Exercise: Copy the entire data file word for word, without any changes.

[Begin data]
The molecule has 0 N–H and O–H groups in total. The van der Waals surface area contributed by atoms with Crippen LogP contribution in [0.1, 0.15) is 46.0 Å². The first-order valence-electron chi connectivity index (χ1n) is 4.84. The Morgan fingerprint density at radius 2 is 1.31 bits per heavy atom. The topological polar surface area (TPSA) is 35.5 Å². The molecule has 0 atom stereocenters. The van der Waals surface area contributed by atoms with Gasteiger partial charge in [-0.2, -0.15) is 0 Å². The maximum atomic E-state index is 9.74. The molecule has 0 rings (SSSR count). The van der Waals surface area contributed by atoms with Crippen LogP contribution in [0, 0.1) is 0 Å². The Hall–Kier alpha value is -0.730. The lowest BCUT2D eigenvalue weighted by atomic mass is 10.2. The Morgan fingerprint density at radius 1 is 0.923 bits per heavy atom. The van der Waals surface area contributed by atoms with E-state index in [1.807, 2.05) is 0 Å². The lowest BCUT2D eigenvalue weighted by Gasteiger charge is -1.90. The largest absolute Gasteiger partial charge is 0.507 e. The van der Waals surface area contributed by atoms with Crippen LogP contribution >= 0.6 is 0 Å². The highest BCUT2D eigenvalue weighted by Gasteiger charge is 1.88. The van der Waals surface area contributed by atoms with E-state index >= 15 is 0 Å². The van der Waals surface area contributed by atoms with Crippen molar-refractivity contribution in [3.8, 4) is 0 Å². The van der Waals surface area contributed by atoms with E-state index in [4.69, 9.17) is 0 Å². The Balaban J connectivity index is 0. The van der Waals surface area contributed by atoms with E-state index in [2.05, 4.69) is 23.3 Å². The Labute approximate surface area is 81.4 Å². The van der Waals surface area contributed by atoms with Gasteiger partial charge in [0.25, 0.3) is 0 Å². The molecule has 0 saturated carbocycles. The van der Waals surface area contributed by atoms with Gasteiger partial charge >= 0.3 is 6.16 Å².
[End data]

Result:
The molecule has 0 N–H and O–H groups in total. The van der Waals surface area contributed by atoms with Crippen LogP contribution in [0.1, 0.15) is 46.0 Å². The first-order valence-electron chi connectivity index (χ1n) is 4.84. The Morgan fingerprint density at radius 2 is 1.31 bits per heavy atom. The topological polar surface area (TPSA) is 35.5 Å². The molecule has 0 atom stereocenters. The van der Waals surface area contributed by atoms with Gasteiger partial charge in [-0.2, -0.15) is 0 Å². The maximum atomic E-state index is 9.74. The molecule has 0 rings (SSSR count). The van der Waals surface area contributed by atoms with Crippen LogP contribution in [0, 0.1) is 0 Å². The Hall–Kier alpha value is -0.730. The lowest BCUT2D eigenvalue weighted by atomic mass is 10.2. The Morgan fingerprint density at radius 1 is 0.923 bits per heavy atom. The van der Waals surface area contributed by atoms with E-state index in [1.807, 2.05) is 0 Å². The lowest BCUT2D eigenvalue weighted by Gasteiger charge is -1.90. The largest absolute Gasteiger partial charge is 0.507 e. The van der Waals surface area contributed by atoms with Crippen LogP contribution >= 0.6 is 0 Å². The highest BCUT2D eigenvalue weighted by Gasteiger charge is 1.88. The van der Waals surface area contributed by atoms with E-state index >= 15 is 0 Å². The van der Waals surface area contributed by atoms with Crippen molar-refractivity contribution in [3.8, 4) is 0 Å². The van der Waals surface area contributed by atoms with E-state index in [4.69, 9.17) is 0 Å². The Balaban J connectivity index is 0. The van der Waals surface area contributed by atoms with E-state index in [2.05, 4.69) is 23.3 Å². The Labute approximate surface area is 81.4 Å². The van der Waals surface area contributed by atoms with Gasteiger partial charge in [0.25, 0.3) is 0 Å². The molecule has 0 saturated carbocycles. The van der Waals surface area contributed by atoms with Gasteiger partial charge >= 0.3 is 6.16 Å².